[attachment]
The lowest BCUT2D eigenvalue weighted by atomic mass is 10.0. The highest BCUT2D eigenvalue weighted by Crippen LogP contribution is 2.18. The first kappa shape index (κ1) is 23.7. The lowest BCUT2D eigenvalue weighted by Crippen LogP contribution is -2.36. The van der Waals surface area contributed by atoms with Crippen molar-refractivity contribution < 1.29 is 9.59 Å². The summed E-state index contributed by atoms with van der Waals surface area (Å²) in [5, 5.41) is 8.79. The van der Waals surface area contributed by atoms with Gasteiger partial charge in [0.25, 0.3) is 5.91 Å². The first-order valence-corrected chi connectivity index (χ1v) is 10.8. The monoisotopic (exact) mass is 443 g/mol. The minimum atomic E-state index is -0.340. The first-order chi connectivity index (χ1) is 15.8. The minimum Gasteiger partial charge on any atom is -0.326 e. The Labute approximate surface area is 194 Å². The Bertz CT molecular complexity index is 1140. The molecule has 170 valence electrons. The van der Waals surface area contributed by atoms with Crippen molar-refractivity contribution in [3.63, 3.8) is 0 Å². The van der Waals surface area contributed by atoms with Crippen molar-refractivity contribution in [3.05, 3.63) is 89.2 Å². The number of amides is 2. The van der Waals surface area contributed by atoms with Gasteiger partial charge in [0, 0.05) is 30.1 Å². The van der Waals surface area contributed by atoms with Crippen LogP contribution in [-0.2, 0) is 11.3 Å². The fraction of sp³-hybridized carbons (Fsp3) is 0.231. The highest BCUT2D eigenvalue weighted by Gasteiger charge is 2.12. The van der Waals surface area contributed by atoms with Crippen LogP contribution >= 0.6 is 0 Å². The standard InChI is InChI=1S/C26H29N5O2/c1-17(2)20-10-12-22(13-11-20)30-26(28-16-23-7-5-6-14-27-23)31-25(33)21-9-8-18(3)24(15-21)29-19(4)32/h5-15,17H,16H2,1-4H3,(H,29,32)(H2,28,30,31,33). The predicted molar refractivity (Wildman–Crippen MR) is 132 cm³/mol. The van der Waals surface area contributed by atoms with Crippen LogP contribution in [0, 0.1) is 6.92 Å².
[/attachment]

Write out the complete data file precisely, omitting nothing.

The lowest BCUT2D eigenvalue weighted by atomic mass is 10.0. The highest BCUT2D eigenvalue weighted by Crippen LogP contribution is 2.18. The first kappa shape index (κ1) is 23.7. The lowest BCUT2D eigenvalue weighted by Crippen LogP contribution is -2.36. The van der Waals surface area contributed by atoms with Crippen molar-refractivity contribution < 1.29 is 9.59 Å². The summed E-state index contributed by atoms with van der Waals surface area (Å²) in [5, 5.41) is 8.79. The van der Waals surface area contributed by atoms with Gasteiger partial charge in [0.25, 0.3) is 5.91 Å². The first-order valence-corrected chi connectivity index (χ1v) is 10.8. The monoisotopic (exact) mass is 443 g/mol. The minimum atomic E-state index is -0.340. The first-order chi connectivity index (χ1) is 15.8. The minimum Gasteiger partial charge on any atom is -0.326 e. The Labute approximate surface area is 194 Å². The Bertz CT molecular complexity index is 1140. The molecule has 170 valence electrons. The van der Waals surface area contributed by atoms with Crippen molar-refractivity contribution in [3.63, 3.8) is 0 Å². The van der Waals surface area contributed by atoms with Crippen molar-refractivity contribution in [3.05, 3.63) is 89.2 Å². The number of amides is 2. The van der Waals surface area contributed by atoms with Gasteiger partial charge in [0, 0.05) is 30.1 Å². The van der Waals surface area contributed by atoms with Crippen LogP contribution in [-0.2, 0) is 11.3 Å². The fraction of sp³-hybridized carbons (Fsp3) is 0.231. The highest BCUT2D eigenvalue weighted by Gasteiger charge is 2.12. The van der Waals surface area contributed by atoms with Crippen LogP contribution >= 0.6 is 0 Å². The standard InChI is InChI=1S/C26H29N5O2/c1-17(2)20-10-12-22(13-11-20)30-26(28-16-23-7-5-6-14-27-23)31-25(33)21-9-8-18(3)24(15-21)29-19(4)32/h5-15,17H,16H2,1-4H3,(H,29,32)(H2,28,30,31,33). The predicted molar refractivity (Wildman–Crippen MR) is 132 cm³/mol. The van der Waals surface area contributed by atoms with Crippen LogP contribution in [0, 0.1) is 6.92 Å².